Onstage, Benjamin Booker is a blur, a seething mesh of influences. Too soulful to be punk, too damn unhinged to fit into any R&B outfit, the New Orleans-based singer – plus drummer Max Norton – crafts a sound that is raw and unpolished, yet also emotionally direct and spiritually demanding.
“Max is kind of like the wild man back on the drums,” he tells us. “I’m not a very technical guitar player – I just never wanted to be, I guess. It’s definitely more about putting on a good live show, making sure that people are having fun and not hitting every note.” He laughs: “Because we don’t. We definitely don’t!”
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Raised in Florida, Booker studied journalism at university before his lifestyle, and the people around him, spiralled dangerously out of control.
“A lot of the songs do come from a place of violence and depression. Some not-so-great things were happening. A lot of that stuff changed when I moved to New Orleans. That was one of the reasons I had to leave was because things were getting too rough in Florida.”
His voice lowers as he explores his dark past. “I was living with this girl who was, like, addicted to pills. This was one of my best friends... I had been in such a haze, like this crazy period where people were shooting up in my living room and I wasn’t going to school and going out too much.”
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I’m not good at keeping diaries or talking to people, and I don’t have a therapist, so sometimes stuff builds up and you’ve got to do something with it…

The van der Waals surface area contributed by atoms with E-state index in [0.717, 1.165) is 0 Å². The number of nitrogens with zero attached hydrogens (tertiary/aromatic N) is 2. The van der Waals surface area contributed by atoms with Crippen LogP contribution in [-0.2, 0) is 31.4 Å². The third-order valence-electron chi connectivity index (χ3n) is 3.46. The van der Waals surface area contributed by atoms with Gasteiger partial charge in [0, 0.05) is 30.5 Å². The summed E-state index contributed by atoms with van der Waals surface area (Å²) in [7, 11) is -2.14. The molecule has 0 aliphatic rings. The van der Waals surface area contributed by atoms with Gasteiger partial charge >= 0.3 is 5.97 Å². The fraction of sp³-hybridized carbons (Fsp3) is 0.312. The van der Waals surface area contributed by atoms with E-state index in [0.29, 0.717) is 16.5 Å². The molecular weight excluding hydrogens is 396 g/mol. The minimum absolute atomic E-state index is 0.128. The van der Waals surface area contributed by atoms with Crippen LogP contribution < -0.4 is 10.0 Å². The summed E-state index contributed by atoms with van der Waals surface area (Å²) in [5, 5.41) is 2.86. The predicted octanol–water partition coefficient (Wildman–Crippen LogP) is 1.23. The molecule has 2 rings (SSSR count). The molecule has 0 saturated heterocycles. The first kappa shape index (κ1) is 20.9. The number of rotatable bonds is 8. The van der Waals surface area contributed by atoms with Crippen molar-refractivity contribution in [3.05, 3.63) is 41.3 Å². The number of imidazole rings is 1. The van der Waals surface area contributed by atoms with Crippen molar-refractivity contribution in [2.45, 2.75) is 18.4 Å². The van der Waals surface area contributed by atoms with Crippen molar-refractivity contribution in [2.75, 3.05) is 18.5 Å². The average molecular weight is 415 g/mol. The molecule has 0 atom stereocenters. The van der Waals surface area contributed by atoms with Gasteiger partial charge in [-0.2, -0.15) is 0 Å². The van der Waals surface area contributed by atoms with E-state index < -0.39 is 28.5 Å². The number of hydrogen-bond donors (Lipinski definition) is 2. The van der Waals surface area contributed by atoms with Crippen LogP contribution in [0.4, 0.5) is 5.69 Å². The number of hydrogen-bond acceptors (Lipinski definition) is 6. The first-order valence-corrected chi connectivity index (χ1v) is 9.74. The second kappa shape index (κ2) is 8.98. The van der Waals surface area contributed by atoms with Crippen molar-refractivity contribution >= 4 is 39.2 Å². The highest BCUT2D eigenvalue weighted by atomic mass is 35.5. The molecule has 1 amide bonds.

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Music provided him with a way out. Pushing his feelings into songs, Booker found that this natural outlet eased the pressure, allowing him to see beyond the helpless guilt he felt for what was unfolding around him.
“When all that stuff was happening I wasn’t very good at communicating with people. For a long time I wasn’t very good at it, maybe until a couple of years ago. I guess writing songs helped get some shit off my chest. I’m not good at keeping diaries or talking to people, and I don’t have a therapist, so sometimes stuff builds up and you’ve got to do something with it.”
The irony is that Booker’s eponymous debut album is, in the main, a joyous experience. It’s music that fills your lungs with air, which re-establishes the basics in order to progress. Recorded in a whirlwind fortnight in Nashville, it’s an album that feels, through its sheer ease of progress, like it simply had to be made.
“We didn’t change hardly anything when we got in, at all,” he insists. “Maybe, literally, like a few notes. We just went in and all the songs were done. I had thought about changing the songs and making everything more complicated, but just decided not to do it. Because why do that? It was more fun to do it the way we do it live.”
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‘Have You Seen My Son?’
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Fusing garage-rock shouters with slow, mourning, gospel-infused recitations, Booker’s debut statement feels varied yet complete, challenging yet gentle.
“I guess a lot of it, like anybody’s first record or their first book or their first movie, is kind of like a summation of what has happened up to that point. It’s me really learning to put that stuff in the past. I mean, it has been years since I’ve gone to church, but you still feel a kind of guilt from the past.”
Referring to a true soul legend, Booker accidentally provides himself with a mission statement: “Otis Redding said: ‘Sad songs are all I know.’”
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Words: Robin Murray
Photography: Sam Nixon
This feature appears in issue 97 of Clash magazine, details here.